Officials said Monday that a 35-year-old Minnesota semi-truck driver did not go around barricades on I-35 and there’s no evidence that he was deliberately targeting protesters when his tanker truck sped onto a crowded bridge Sunday.
“From the traffic cams we know the driver of the tanker truck was on the freeway already,” Minnesota Public Safety Commissioner John Harrington told reporters.
Harrington said the truck entered the interstate before workers had blocked off access to the highway.
“He was on I-94 already and he turned onto 35 before we got barricades or trucks there to block of his access to 35,” Harrington said.
Bogdan Vechirko of Ostego, Minnesota was taken into custody after a horrifying scene late Sunday afternoon when videos showed his semi – its horn blaring – speeding toward hundreds of peaceful protesters packing the I-35 bridge across the Mississippi river.
Protesters scattered, fearing for their lives. On social media, people accused Vechirko of deliberately trying to kill protesters.
After reviewing traffic camera footage – and questioning Vechirko – authorities now say they think the driver came up on the protest by accident.
“We don’t have any information that makes this seem like this was an intentional act,” Harrington said. “It wasn’t that he went around the barricades to get to the protest.”
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Gov. Tim Walz says he was watching live traffic camera feeds from the state command center Sunday when he saw the semi speeding onto the bridge.
“I was breathless as I watched it because I thought I was going to witness dozens or hundreds killed in the immediate crash,” Walz said.
When the semi stopped and videos showed demonstrators jumping on the cab and pulling the driver out, Walz said he feared he might be beaten. The governor praised other protesters who moved in to protect him.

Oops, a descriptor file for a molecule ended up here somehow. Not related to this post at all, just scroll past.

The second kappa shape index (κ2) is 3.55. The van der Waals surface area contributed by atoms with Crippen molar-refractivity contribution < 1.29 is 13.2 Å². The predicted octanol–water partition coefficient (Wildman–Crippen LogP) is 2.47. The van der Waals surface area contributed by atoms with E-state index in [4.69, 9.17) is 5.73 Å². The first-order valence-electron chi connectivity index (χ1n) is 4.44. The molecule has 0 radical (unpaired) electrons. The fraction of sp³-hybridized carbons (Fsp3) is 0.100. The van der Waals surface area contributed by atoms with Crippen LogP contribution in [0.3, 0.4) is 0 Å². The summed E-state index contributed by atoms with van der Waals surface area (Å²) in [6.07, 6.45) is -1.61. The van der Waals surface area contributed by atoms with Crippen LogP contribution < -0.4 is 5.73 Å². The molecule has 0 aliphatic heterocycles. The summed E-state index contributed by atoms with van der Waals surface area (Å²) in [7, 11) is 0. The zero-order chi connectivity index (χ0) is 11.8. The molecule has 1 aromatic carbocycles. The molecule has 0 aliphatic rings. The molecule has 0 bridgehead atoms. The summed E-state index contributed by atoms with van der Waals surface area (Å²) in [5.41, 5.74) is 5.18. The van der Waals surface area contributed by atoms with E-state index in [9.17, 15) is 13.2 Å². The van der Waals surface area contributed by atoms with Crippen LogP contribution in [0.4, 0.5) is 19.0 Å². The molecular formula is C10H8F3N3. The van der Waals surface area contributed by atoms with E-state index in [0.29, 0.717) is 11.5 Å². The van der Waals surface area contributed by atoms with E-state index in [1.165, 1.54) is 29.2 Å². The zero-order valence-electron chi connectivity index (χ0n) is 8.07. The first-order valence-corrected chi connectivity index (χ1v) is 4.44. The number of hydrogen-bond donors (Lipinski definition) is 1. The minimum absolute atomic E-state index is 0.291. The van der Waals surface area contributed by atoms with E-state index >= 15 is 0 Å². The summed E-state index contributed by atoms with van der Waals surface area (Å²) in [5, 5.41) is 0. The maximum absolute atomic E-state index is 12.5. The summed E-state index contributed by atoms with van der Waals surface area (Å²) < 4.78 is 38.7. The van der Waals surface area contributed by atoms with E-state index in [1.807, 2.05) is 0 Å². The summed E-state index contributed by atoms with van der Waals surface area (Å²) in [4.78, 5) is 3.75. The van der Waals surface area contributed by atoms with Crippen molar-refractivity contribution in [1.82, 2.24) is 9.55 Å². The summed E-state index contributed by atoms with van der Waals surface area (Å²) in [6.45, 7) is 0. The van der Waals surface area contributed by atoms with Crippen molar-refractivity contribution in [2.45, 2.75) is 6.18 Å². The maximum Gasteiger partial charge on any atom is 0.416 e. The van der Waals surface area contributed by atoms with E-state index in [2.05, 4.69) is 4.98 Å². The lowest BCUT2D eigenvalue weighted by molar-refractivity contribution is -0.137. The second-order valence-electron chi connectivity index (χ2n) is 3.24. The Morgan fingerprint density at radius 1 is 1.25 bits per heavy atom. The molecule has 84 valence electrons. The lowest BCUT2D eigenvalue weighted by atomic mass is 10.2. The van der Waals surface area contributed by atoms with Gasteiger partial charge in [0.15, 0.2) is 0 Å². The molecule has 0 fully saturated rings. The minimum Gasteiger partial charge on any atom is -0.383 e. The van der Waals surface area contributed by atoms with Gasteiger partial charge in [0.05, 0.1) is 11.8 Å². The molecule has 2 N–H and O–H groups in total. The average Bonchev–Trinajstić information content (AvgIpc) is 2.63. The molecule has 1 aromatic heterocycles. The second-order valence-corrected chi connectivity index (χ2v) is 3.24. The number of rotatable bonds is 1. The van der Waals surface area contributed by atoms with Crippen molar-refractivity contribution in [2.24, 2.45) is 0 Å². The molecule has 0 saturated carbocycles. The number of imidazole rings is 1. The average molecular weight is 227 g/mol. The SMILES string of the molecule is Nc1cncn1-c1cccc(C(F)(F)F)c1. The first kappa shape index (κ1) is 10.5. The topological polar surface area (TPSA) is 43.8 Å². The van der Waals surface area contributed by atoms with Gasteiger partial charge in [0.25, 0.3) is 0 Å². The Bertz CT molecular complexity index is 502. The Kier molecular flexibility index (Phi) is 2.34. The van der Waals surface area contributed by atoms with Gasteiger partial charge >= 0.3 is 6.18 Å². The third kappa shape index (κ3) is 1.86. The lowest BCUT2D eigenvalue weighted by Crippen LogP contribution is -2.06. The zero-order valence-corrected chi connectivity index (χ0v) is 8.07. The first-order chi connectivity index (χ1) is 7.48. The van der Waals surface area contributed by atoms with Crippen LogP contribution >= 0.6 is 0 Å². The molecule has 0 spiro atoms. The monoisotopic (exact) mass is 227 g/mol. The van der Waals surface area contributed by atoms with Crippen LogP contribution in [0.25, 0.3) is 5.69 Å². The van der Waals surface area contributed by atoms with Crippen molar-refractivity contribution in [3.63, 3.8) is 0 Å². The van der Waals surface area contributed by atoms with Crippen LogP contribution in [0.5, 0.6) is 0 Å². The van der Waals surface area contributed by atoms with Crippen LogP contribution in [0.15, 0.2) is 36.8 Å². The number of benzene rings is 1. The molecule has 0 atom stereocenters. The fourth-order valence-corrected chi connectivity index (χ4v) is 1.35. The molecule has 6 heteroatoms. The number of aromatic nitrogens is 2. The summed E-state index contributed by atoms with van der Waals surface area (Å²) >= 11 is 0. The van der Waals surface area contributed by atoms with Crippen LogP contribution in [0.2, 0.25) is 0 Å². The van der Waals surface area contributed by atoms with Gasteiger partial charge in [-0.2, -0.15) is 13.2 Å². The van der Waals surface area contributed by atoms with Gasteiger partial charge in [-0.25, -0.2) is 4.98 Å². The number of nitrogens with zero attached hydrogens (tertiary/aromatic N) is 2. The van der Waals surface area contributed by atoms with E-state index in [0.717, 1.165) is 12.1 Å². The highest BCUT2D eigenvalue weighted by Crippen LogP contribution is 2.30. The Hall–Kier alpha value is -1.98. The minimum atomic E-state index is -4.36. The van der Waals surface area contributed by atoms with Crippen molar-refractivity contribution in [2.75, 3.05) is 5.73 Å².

“Peaceful protesters in Minneapolis and St. Paul protected this person – even after what we saw appeared to be at the time an attempt to kill them,” Walz said.
He was thankful no one was killed by the truck – or in the aftermath.
“It was, frankly, possibly a miracle,” Commissioner Harrington said.
Social media attacks
In videos posted to Facebook after the incident, some protesters said they had seized the driver’s cellphone. They quoted text messages which they thought were evidence that Vechirko had planned to disrupt the protest.
Hinting at political motives, other posts pointed out Vechirko had contributed to President Trump’s campaign. Still others mistakenly pointed to a Facebook account showing photos of a different man with the same name wearing Ukrainian military gear.
But some people who know Vechirko quickly came to his defense.
“He’s a great guy. That’s it,” said Lonnie McQuirten, owner of 36 LYN Refuel Station – a BP gas station on Lyndale Avenue in South Minneapolis.
McQuirten says Vechirko has just made a badly needed fuel delivery to his black-owned station – one of only a few stations still open.
“He was delivering gas to a gas station. How can he be part of it – he’s part of feeding his family,” McQuirten told KARE 11.
He said Vechirko must not have known that state officials abruptly decided to close the interstates at 5 o’clock – instead 8 o’clock as had been announced earlier.
“Obviously he didn’t know there were people on the highway and I also didn’t know people were on the highway because I was on the highway at the exact same time,” McQuirten said. “He was not racist at all. He was doing his job, that’s it!”
State officials say they believe Vechirko was speeding when his semi suddenly saw the crowd packing the bridge. “He saw the crowd and initially, what it looks like, he panicked,” Commissioner Harrington said.
“The driver was doing 70 miles an hour, as we understand it, or in that range,” Harrington told reporters. That’s when he apparently started sounding his horn, slowing down, and finally slamming on his brakes.
“Even with hitting the brakes and even with dry pavement, we got lucky,” Harrington said.
“I’m still am in shock of what I thought we might have to be talking about,” added Gov. Walz.
KARE 11 confirmed that campaign records show that Vechirko made a $100 campaign donation last October to the Trump Make America Great Again Committee. Except for a 2012 misdemeanor disorderly conduct conviction and several traffic citations, he has no criminal record in Minnesota.
Harrington said the bridge incident is still under investigation. As of Monday afternoon, Vechirko had not been charged.